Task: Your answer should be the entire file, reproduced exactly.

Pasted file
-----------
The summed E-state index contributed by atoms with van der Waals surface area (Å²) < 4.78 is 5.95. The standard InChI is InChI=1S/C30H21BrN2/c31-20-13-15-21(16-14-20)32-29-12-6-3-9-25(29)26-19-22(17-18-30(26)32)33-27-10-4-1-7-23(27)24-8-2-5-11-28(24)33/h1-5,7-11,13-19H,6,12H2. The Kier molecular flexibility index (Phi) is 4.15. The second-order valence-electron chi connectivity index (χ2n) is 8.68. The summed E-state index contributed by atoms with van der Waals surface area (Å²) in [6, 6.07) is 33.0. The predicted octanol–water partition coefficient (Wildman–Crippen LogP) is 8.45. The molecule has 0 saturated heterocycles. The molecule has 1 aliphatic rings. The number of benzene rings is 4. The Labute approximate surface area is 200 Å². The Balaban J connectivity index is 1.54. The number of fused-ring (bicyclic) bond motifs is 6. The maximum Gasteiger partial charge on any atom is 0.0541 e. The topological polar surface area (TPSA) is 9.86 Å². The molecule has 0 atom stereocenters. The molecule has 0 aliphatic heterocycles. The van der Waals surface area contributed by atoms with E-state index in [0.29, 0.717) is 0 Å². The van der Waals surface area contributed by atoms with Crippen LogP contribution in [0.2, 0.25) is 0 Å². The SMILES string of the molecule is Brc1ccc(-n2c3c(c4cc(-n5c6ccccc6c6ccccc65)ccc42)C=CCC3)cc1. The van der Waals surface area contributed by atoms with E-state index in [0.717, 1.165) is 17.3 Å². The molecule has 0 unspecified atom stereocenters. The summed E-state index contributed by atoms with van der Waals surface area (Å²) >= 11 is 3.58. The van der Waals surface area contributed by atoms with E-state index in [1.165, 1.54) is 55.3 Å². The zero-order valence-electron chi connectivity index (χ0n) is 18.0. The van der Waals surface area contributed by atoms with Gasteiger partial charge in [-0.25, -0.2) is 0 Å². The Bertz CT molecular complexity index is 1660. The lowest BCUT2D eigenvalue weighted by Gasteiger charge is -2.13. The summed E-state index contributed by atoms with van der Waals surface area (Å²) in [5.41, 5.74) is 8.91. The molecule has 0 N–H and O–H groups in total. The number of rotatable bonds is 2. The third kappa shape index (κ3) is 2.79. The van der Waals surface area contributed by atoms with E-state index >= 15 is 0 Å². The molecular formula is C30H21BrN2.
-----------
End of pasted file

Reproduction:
The summed E-state index contributed by atoms with van der Waals surface area (Å²) < 4.78 is 5.95. The standard InChI is InChI=1S/C30H21BrN2/c31-20-13-15-21(16-14-20)32-29-12-6-3-9-25(29)26-19-22(17-18-30(26)32)33-27-10-4-1-7-23(27)24-8-2-5-11-28(24)33/h1-5,7-11,13-19H,6,12H2. The Kier molecular flexibility index (Phi) is 4.15. The second-order valence-electron chi connectivity index (χ2n) is 8.68. The summed E-state index contributed by atoms with van der Waals surface area (Å²) in [6, 6.07) is 33.0. The predicted octanol–water partition coefficient (Wildman–Crippen LogP) is 8.45. The molecule has 0 saturated heterocycles. The molecule has 1 aliphatic rings. The number of benzene rings is 4. The Labute approximate surface area is 200 Å². The Balaban J connectivity index is 1.54. The number of fused-ring (bicyclic) bond motifs is 6. The maximum Gasteiger partial charge on any atom is 0.0541 e. The topological polar surface area (TPSA) is 9.86 Å². The molecule has 0 atom stereocenters. The molecule has 0 aliphatic heterocycles. The van der Waals surface area contributed by atoms with E-state index in [0.29, 0.717) is 0 Å². The van der Waals surface area contributed by atoms with Crippen LogP contribution in [0.2, 0.25) is 0 Å². The SMILES string of the molecule is Brc1ccc(-n2c3c(c4cc(-n5c6ccccc6c6ccccc65)ccc42)C=CCC3)cc1. The van der Waals surface area contributed by atoms with E-state index in [0.717, 1.165) is 17.3 Å². The molecule has 0 unspecified atom stereocenters. The summed E-state index contributed by atoms with van der Waals surface area (Å²) >= 11 is 3.58. The van der Waals surface area contributed by atoms with E-state index in [1.165, 1.54) is 55.3 Å². The zero-order valence-electron chi connectivity index (χ0n) is 18.0. The van der Waals surface area contributed by atoms with Gasteiger partial charge in [-0.25, -0.2) is 0 Å². The Bertz CT molecular complexity index is 1660. The lowest BCUT2D eigenvalue weighted by Gasteiger charge is -2.13. The summed E-state index contributed by atoms with van der Waals surface area (Å²) in [5.41, 5.74) is 8.91. The molecule has 0 N–H and O–H groups in total. The number of rotatable bonds is 2. The third kappa shape index (κ3) is 2.79. The van der Waals surface area contributed by atoms with E-state index >= 15 is 0 Å². The molecular formula is C30H21BrN2.